Bovine vs. Marine Collagen: Which is better?

Posted on 15 December 2019

Types of Collagen and there benefits

Bovine or marine collagen? It can seem so confusing, with misinformation bubbling up from every corner of the internet, so please allow us a minute or two to clarify the situation. For nearly 20 years Puraz has focused on bovine collagen, but this was not an easy or random decision for us. We did a LOT of research into which type of collagen gets the job done and here are some of the main reasons why we think bovine collagen is a clear winner over marine collagen.

1. The collagen composition is more similar to human skin.

There are 28 different collagen protein types - each showing structural differences which allow them to perform different roles in the body. The collagen types most relevant to skin health are type I and type III. Human skin is about 80% type I collagen and 15% type III.

 Type I collagen has a strong, rope-like structure. It is found where high-tensile strength is needed, such as in skin, teeth, bones, cornea, fascia and tendons.

Type III collagen, also known as reticulin, forms a web like structure that gives strength to structures that experience pulling from different directions, such as skin, arteries, the uterus and the intestinal wall, where it is present in high quantities. Type III collagen has a role in the early stages of wound healing, where it converts to type I, and may be a major player in the gut health benefits of collagen supplementation.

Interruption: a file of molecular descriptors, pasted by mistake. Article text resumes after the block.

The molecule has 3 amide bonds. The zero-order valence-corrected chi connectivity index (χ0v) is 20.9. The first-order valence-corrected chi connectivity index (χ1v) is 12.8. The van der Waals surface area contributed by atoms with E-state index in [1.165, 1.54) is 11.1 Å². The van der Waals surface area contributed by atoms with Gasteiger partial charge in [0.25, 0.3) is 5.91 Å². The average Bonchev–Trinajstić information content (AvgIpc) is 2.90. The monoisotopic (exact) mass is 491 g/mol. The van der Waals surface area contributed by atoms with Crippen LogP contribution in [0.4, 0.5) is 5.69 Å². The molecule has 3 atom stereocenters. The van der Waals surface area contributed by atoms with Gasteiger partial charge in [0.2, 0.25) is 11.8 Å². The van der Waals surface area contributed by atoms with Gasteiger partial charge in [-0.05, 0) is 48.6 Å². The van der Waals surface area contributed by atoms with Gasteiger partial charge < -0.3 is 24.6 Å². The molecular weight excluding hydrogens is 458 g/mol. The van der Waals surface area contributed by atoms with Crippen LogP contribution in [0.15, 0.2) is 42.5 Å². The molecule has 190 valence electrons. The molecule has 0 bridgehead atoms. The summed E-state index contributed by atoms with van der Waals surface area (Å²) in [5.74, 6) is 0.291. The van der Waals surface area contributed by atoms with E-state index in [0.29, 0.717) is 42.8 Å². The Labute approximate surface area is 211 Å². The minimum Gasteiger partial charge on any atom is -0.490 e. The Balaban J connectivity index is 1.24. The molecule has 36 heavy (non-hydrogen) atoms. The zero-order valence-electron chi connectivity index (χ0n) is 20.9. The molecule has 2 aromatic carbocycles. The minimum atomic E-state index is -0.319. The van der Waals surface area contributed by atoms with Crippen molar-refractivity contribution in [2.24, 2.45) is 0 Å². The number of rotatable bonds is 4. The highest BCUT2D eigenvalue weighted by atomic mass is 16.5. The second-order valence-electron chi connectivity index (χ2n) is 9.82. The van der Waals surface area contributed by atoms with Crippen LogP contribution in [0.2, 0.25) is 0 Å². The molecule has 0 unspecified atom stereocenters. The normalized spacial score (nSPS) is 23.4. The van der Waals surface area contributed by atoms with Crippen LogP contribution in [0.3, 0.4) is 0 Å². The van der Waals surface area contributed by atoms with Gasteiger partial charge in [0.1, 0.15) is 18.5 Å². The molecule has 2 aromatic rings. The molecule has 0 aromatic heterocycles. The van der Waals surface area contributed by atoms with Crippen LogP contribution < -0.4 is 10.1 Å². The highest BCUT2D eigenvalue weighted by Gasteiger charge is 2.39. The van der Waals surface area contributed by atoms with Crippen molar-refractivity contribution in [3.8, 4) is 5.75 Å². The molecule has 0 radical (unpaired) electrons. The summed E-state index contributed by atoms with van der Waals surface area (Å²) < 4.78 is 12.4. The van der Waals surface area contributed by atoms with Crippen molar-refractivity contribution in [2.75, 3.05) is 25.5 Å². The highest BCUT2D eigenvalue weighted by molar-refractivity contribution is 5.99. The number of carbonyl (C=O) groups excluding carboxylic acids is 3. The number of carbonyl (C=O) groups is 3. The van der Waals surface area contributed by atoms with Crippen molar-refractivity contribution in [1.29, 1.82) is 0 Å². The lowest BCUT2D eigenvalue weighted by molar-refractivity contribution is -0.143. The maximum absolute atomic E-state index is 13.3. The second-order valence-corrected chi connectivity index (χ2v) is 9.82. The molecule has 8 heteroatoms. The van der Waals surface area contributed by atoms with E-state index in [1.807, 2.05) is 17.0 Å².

Bovine collagen from skins and hides contains both types of collagen, in a ratio similar to youthful human skin. Marine collagen generally contains only type I collagen.

2. Proline and hydroxyproline.

These two amino acids make up about 25% of collagen, being the most abundant amino acids after glycine. Hydroxyproline in particular is important as a crucial component of collagen and the protein elastin.

Bovine collagen contains 14% more proline and 41% more hydroxyproline than marine collagen.

3. Bioavailability.

Our collagen is ‘hydrolysed’ by enzymes, hence the term ‘hydrolysated collagen’. This process breaks the original collagen protein into short chains of amino acids known as bioactive collagen peptides. These are easily absorbed and distributed in the human body, being either broken down into individual amino acids for absorption through the gastrointestinal tract, or absorbed directly as peptides.

The highest bioactivity is found in collagen peptides with a molecular weight of between 2000 and 5000 daltons, which accounts for all of the peptides in our collagen products.

Absorption studies show up to 95% absorption within 12 hours of ingestion of collagen peptides within this molecular weight range and up to 10000 daltons. There is no verifiable evidence that marine collagen is absorbed more efficiently that bovine collagen hydrolysate. 

4. Expense.

There are a few reasons why marine collagen is more expensive: there is less of it available for a start, and as with all fishing, sourcing can be affected by issues of sustainability. Fish also have relatively less collagen than land animals and the process of extracting that collagen (particularly if scales are a source) is more intense.

Although it wasn’t the focus of this article, bovine collagen peptides are also our favourite for joint health, where we utilise the type II ‘spongy’ collagen.

Hopefully we’ve provided you with a bit of an insight into why bovine is our preferred collagen for skin health, radiance and firmness. We’re constantly keeping up to date with the highest quality ingredients and the research behind them.

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